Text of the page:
7.  The future economy will prioritize the minimization of resource usage.  Mark Mykleby, the founding co-director of the Strategic Innovation Lab at Case Western Reserve University, intimated that we will soon have three billion people entering the middle class in the world economy, and the demand on resources will equal approximately 4.5 planet Earths.  As people enter the middle class, they will demand all of the products and services that the middle class in our nation currently demand.  You don’t have to be a math whiz to understand that we have one Earth (not 4.5) and that conflicts over resources typically end badly.  Compressing communities means people have to travel less (and use fewer resources), and it also ensures that land is available for resource production.  Without the two pronged approach of density and preservation, we won’t be able to sustain a future worldwide economy.  A former Marine, Mr. Mykleby calls for a new grand strategy that shifts our economy towards a more sustainable future

8.  Future logistics will have a greater emphasis on proximity, redundancy, advanced manufacturing and unique “clicks to mortar” businesses in multi-use environments.  Business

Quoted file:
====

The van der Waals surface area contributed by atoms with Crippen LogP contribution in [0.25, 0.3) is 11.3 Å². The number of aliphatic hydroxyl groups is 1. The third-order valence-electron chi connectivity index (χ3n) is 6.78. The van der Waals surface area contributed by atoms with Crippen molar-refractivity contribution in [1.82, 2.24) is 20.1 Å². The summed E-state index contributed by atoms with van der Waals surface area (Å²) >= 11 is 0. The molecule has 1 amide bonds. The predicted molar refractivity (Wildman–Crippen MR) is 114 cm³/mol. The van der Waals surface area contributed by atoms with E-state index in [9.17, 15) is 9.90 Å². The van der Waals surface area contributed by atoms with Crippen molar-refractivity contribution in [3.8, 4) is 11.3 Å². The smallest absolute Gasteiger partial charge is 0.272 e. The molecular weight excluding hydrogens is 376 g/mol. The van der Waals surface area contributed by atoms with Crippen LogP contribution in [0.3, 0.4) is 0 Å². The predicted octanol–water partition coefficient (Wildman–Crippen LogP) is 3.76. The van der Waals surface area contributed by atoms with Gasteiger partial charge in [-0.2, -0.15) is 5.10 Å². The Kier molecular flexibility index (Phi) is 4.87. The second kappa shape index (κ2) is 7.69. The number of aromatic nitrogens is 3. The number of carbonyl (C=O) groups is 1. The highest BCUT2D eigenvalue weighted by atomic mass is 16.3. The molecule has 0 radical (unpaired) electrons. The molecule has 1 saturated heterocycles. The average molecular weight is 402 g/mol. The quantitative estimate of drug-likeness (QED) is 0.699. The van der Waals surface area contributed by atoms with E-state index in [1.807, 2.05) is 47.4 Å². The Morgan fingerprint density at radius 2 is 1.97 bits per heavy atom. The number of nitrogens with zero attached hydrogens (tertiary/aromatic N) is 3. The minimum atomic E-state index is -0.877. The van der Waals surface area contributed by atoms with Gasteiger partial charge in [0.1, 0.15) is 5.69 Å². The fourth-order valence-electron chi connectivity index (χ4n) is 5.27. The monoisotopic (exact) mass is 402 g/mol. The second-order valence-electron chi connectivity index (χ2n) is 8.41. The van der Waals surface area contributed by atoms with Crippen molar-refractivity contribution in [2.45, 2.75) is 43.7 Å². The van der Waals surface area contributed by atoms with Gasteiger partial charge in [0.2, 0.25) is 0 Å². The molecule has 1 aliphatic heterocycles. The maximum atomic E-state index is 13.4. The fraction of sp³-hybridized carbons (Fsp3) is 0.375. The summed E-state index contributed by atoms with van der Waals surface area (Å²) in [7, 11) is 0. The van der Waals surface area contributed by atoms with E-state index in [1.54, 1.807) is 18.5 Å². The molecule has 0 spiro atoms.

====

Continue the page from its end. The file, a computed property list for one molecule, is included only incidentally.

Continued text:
models of twenty years ago are starting to crack.  But, past business models always make way for the new.  This “new” economy will have some very different elements from that of a few years ago.  We are starting to see businesses locating production and logistics center closer to their buying populace to reduce travel expenses and expedite their logistics chain.  The Fukushima nuclear power plant disaster in Japan revealed the price for a lack of redundancy in supply chains.  Because area plants were the “cheapest option” for many small automotive parts, the U.S. automotive industry was completely beholden to a plants that had to shut down after an earthquake led to a nuclear disaster that impacted local production facilities.  The ripple effect for some $3 silicon parts led to manufacturing delays and layoffs in the United States.  A modern economy must value redundancy and proximity in addition to price.  The influx of advanced manufacturing will focus on high tech materials and robotic components in smaller “batch manufacturers” that relegate the 1,000 person production plant to the history books, and unique retailers/service providers must have a destination bricks and mortar store that markets to the entire world with an integrated sales site for long term survival.